The below mentioned article provides a comparative study of lump-sum tax, profit and sales tax in monopoly.

In the case of a monopoly, a lump-sum or a profit tax is better than a sales tax. This is because a lump-sum tax, or a profit-tax with a marginal rate less than 100 per cent, will reduce the profit after taxes of a (profit-maximising) monopolist, but will not affect his optimum price-quantity combination.

On the other hand, a sales tax, whether based upon quantity sold or upon value of sales, will reduce his profit and output levels and increase his price. We may prove this in the following way. The monopolist cannot avoid a lump-sum tax. It must be paid regardless of the physical quantity or value of his sales or the amount of his profit. Before the imposition of the tax his profit (π1) is

π1 = R(q) – C(q)                                (12.1)

where R (q) and C(q) are his total revenue and total cost which are functions of his output quantity, q. But after the imposition of the tax, his profit becomes

π2 = R(q) – C(q) – T                         (12.2)

where T is the amount of the lump-sum tax.

The first order condition (FOC) for profit maximization before the imposition the tax, is

Also, the FOC for profit maximization after the tax is imposed, is

From (12.3) and (12.4) it is evident that the monopolist’s price-output combination is determined at the point of equality between MR and MC, both before and after the imposition of the lumpsum tax.

Also, the second order conditions (SOCs) for profit maximization, both before and after the tax, i.e., (d2π1)/dq2 < 0 and (d2π2)/dq2 < 0 are identical, both of them giving us:

R” (q) – C”(q) < 0. It is obvious from the shapes of the MR and MC functions in Fig.12.6 that the SOC is satisfied at both the pre-tax and post-tax equilibrium points.

Since the AR,MR and MC functions are not affected by the lump-sum tax, his price-output combination is also not affected by the imposition of the tax.

Let us now come to the profit tax. A profit tax requires that the monopolist pays the government a specified proportion of the difference between his total revenue and total cost. If the tax is a flat rate constant proportion, his profit after tax payment is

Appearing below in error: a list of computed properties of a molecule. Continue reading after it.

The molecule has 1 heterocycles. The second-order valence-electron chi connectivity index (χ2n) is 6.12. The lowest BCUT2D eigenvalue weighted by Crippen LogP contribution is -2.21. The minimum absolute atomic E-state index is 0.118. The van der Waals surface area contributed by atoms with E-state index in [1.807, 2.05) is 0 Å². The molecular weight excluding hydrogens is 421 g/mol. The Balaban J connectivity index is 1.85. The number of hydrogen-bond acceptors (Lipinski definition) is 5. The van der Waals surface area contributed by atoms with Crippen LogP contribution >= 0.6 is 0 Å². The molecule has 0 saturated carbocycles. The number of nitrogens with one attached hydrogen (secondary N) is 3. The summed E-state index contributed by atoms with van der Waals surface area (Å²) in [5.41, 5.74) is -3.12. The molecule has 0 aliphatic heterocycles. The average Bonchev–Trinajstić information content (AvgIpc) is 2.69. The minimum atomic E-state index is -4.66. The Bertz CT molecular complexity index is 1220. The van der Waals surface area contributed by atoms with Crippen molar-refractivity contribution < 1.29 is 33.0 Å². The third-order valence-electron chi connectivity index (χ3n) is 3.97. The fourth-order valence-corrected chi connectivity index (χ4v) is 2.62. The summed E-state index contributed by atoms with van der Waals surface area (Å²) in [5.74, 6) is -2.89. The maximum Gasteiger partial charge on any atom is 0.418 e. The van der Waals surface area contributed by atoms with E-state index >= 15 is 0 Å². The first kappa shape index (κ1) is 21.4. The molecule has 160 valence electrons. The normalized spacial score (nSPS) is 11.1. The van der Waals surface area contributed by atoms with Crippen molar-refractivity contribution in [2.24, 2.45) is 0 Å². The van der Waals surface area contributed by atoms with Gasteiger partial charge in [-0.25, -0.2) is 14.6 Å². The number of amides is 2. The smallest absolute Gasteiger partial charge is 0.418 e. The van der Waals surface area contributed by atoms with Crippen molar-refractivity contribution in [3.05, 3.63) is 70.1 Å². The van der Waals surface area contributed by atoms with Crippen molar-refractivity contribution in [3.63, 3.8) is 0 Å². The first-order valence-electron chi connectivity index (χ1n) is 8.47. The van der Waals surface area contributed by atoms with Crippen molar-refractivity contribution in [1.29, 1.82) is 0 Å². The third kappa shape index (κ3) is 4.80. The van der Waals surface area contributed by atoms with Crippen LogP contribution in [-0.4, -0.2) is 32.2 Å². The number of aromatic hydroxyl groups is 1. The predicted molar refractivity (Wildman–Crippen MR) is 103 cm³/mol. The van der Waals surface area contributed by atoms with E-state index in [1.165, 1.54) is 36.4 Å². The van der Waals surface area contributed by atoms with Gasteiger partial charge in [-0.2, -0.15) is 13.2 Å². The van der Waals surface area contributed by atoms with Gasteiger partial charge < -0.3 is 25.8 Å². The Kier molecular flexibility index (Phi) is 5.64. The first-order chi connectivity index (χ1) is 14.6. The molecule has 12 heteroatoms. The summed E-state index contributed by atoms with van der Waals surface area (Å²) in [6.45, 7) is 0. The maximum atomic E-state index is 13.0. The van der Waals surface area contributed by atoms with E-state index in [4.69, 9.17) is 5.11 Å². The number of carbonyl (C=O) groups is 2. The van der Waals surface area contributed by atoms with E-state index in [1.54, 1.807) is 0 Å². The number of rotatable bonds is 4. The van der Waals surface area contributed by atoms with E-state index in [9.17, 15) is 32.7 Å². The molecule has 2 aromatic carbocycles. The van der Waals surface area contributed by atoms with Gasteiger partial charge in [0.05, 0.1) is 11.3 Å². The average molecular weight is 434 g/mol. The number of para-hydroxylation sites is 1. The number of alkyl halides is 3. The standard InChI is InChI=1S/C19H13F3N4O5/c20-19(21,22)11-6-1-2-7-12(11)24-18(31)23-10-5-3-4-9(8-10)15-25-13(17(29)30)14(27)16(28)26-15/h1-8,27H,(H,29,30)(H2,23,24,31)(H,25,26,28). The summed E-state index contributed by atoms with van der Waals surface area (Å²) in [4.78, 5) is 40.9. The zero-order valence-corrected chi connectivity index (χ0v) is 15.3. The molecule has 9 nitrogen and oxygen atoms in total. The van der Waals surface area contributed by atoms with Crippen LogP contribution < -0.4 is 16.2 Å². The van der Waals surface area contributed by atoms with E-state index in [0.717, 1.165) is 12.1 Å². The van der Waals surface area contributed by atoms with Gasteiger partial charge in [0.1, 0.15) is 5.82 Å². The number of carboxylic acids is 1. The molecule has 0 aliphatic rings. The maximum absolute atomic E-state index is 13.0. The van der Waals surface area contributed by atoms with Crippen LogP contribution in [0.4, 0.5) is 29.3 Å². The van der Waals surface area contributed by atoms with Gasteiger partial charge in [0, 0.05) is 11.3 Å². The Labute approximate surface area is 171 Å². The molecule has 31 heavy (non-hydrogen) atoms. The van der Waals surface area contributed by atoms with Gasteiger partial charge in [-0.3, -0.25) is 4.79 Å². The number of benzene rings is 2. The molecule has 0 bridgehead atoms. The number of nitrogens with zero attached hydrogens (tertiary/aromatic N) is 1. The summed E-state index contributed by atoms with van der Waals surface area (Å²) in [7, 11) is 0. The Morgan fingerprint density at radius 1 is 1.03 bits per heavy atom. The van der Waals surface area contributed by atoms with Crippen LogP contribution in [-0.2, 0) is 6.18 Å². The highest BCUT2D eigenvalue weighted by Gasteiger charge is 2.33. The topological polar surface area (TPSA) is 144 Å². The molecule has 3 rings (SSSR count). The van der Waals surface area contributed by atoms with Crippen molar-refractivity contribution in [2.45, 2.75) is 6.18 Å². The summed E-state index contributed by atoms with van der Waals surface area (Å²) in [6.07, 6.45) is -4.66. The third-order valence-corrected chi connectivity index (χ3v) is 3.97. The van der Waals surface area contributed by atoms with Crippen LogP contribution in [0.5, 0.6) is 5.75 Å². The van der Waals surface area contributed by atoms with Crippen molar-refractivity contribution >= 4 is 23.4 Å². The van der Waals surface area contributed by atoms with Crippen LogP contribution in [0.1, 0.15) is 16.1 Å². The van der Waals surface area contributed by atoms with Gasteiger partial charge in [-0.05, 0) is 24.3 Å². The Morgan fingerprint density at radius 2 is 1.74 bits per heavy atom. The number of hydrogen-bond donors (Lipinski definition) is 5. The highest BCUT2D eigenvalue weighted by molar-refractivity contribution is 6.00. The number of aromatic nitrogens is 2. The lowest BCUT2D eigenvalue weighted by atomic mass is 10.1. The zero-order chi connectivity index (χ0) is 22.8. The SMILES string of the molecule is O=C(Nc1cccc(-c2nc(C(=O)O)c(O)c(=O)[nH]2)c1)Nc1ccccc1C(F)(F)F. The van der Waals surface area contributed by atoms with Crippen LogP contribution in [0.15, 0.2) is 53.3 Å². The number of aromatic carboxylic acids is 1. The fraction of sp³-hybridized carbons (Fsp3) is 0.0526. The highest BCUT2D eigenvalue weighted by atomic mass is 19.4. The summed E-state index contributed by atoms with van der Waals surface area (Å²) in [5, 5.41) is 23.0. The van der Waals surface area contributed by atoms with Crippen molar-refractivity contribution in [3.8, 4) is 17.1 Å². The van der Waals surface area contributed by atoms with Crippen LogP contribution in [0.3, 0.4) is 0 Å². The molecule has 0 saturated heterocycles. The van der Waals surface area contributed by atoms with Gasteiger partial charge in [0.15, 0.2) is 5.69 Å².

Where 0 < t < 1 is the rate of profit-tax

Now, the FOC for profit maximization after the imposition of the profit tax is

Since 1 – t ≠ 0, we have

It is evident from (12.3) and (12.6), and also from identical SOCs [i.e., R”(q) – C”(q) < 0], that the monopolist’s price-output combination remains unaffected by the imposition of the profit tax.

Lastly, let us consider a specific sales tax of Rs α per unit of output.In this case, the post-tax profit function of the monopolist would be

The first order condition (FOC) for profit maximization after the imposition of the tax is

We obtain from (12.8) that the monopolist maximises his profit after the imposition of sales tax by equating MR with MC plus the sales tax per unit. Equations (12.3) and (12.8) give us that the price-output combination of the monopolist before and after the imposition of sales tax per unit would not be the same.

This is because the (MC + a) function would lie above the original MC function at a vertical distance of a (= constant).

And in this case, the MR function would intersect the (MC + a) function at a smaller output. Therefore, after the tax, the output of the monopolist would be smaller and given the negative slope of the AR (q) function, price would be higher (Fig. 12.7). We may also obtain this point mathematically in the following way.

Since R”(q)-C”(q) is less than zero by the second order condition (SOC) of profit maximisation, viz., d2π4/dq2 < 0, we have

dq/dα < 0

i.e., the optimum output level declines as the rate of sales tax increases. In other words, the imposition of a specific sales tax (per unit) results in a smaller quantity sold, and, as the quantity sold becomes smaller, price of the product becomes higher (given the negative slope of the AR function).

The results are similar, if the sales tax is a proportion of the value of sales (total revenue). In this case, the profit function of the monopolist after the imposition of the tax would be

π5 = R(q)-C(q) – sR(q)

= (1-s) R(q) – C(q)                                (12.11)

where 0 < s < 1 is the rate of sales tax.

The first order condition for profit maximisation is

Eqn. (12.12) gives us that profits are maximised by equating MC to the portion of MR that the monopolist is allowed to retain after the payment of the tax. Obviously this condition is different from (12.3).

In the present case, the function on the LHS of (12.12) would lie below the original MR function, and it would intersect the MC function at a smaller output and higher price (given the negative slope of the AR function) (Fig. 12.8). Mathematically, we obtain the following.

Taking the total differential of (12.12):

Since the first order condition (12.12) for π-max requires that R'(q), or, MR > 0 [as MC is assumed to be positive] and the second order condition, i.e.,d2π5/dq2 < 0 implies that the denominator of (12.13) is negative, we have, dq/ds < 0.

In other words, the imposition of an ad valorem sales tax also results in reduced output and increased price. On the basis of the above analysis we may conclude that in the case of monopoly, a lump-sum tax or a profit-tax is better than a sales tax, whether based on the quantity sold or on value of sales.